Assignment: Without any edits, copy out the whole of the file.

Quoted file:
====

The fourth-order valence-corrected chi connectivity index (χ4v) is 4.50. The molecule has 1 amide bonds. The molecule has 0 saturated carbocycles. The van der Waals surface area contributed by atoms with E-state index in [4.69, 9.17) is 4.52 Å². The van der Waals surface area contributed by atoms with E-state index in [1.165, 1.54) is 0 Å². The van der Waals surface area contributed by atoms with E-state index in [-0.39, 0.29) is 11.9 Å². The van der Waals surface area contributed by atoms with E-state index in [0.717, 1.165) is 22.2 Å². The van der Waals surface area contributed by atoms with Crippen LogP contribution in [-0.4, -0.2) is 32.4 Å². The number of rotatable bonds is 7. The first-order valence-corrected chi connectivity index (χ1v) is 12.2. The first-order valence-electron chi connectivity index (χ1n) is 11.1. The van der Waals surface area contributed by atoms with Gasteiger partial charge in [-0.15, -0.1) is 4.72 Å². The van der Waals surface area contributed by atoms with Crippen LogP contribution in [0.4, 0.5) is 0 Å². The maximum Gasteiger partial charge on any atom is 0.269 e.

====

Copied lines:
The fourth-order valence-corrected chi connectivity index (χ4v) is 4.50. The molecule has 1 amide bonds. The molecule has 0 saturated carbocycles. The van der Waals surface area contributed by atoms with E-state index in [4.69, 9.17) is 4.52 Å². The van der Waals surface area contributed by atoms with E-state index in [1.165, 1.54) is 0 Å². The van der Waals surface area contributed by atoms with E-state index in [-0.39, 0.29) is 11.9 Å². The van der Waals surface area contributed by atoms with E-state index in [0.717, 1.165) is 22.2 Å². The van der Waals surface area contributed by atoms with Crippen LogP contribution in [-0.4, -0.2) is 32.4 Å². The number of rotatable bonds is 7. The first-order valence-corrected chi connectivity index (χ1v) is 12.2. The first-order valence-electron chi connectivity index (χ1n) is 11.1. The van der Waals surface area contributed by atoms with Gasteiger partial charge in [-0.15, -0.1) is 4.72 Å². The van der Waals surface area contributed by atoms with Crippen LogP contribution in [0.4, 0.5) is 0 Å². The maximum Gasteiger partial charge on any atom is 0.269 e.